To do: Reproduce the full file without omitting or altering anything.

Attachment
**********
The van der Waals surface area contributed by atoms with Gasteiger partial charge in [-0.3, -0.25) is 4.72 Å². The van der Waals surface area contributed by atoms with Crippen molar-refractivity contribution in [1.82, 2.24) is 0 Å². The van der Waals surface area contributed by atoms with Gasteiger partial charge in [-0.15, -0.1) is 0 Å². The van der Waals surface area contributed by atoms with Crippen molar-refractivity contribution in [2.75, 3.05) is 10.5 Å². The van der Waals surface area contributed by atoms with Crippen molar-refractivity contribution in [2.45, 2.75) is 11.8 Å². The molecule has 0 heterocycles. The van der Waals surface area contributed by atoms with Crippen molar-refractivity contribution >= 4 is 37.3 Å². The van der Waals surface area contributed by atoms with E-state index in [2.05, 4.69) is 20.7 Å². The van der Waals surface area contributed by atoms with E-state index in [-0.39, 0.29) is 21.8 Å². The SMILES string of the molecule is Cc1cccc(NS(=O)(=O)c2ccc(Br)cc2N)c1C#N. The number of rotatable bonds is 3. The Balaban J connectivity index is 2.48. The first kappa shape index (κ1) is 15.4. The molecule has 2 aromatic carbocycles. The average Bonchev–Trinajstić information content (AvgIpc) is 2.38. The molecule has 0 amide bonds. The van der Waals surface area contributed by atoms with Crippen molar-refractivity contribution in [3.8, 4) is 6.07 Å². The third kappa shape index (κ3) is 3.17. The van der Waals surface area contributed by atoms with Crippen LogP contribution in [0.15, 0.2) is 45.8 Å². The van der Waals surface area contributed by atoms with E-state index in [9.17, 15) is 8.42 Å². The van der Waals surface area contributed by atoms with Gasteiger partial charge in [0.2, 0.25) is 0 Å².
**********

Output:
The van der Waals surface area contributed by atoms with Gasteiger partial charge in [-0.3, -0.25) is 4.72 Å². The van der Waals surface area contributed by atoms with Crippen molar-refractivity contribution in [1.82, 2.24) is 0 Å². The van der Waals surface area contributed by atoms with Gasteiger partial charge in [-0.15, -0.1) is 0 Å². The van der Waals surface area contributed by atoms with Crippen molar-refractivity contribution in [2.75, 3.05) is 10.5 Å². The van der Waals surface area contributed by atoms with Crippen molar-refractivity contribution in [2.45, 2.75) is 11.8 Å². The molecule has 0 heterocycles. The van der Waals surface area contributed by atoms with Crippen molar-refractivity contribution >= 4 is 37.3 Å². The van der Waals surface area contributed by atoms with E-state index in [2.05, 4.69) is 20.7 Å². The van der Waals surface area contributed by atoms with E-state index in [-0.39, 0.29) is 21.8 Å². The SMILES string of the molecule is Cc1cccc(NS(=O)(=O)c2ccc(Br)cc2N)c1C#N. The number of rotatable bonds is 3. The Balaban J connectivity index is 2.48. The first kappa shape index (κ1) is 15.4. The molecule has 2 aromatic carbocycles. The average Bonchev–Trinajstić information content (AvgIpc) is 2.38. The molecule has 0 amide bonds. The van der Waals surface area contributed by atoms with Crippen molar-refractivity contribution in [3.8, 4) is 6.07 Å². The third kappa shape index (κ3) is 3.17. The van der Waals surface area contributed by atoms with Crippen LogP contribution in [0.15, 0.2) is 45.8 Å². The van der Waals surface area contributed by atoms with E-state index in [9.17, 15) is 8.42 Å². The van der Waals surface area contributed by atoms with Gasteiger partial charge in [0.2, 0.25) is 0 Å².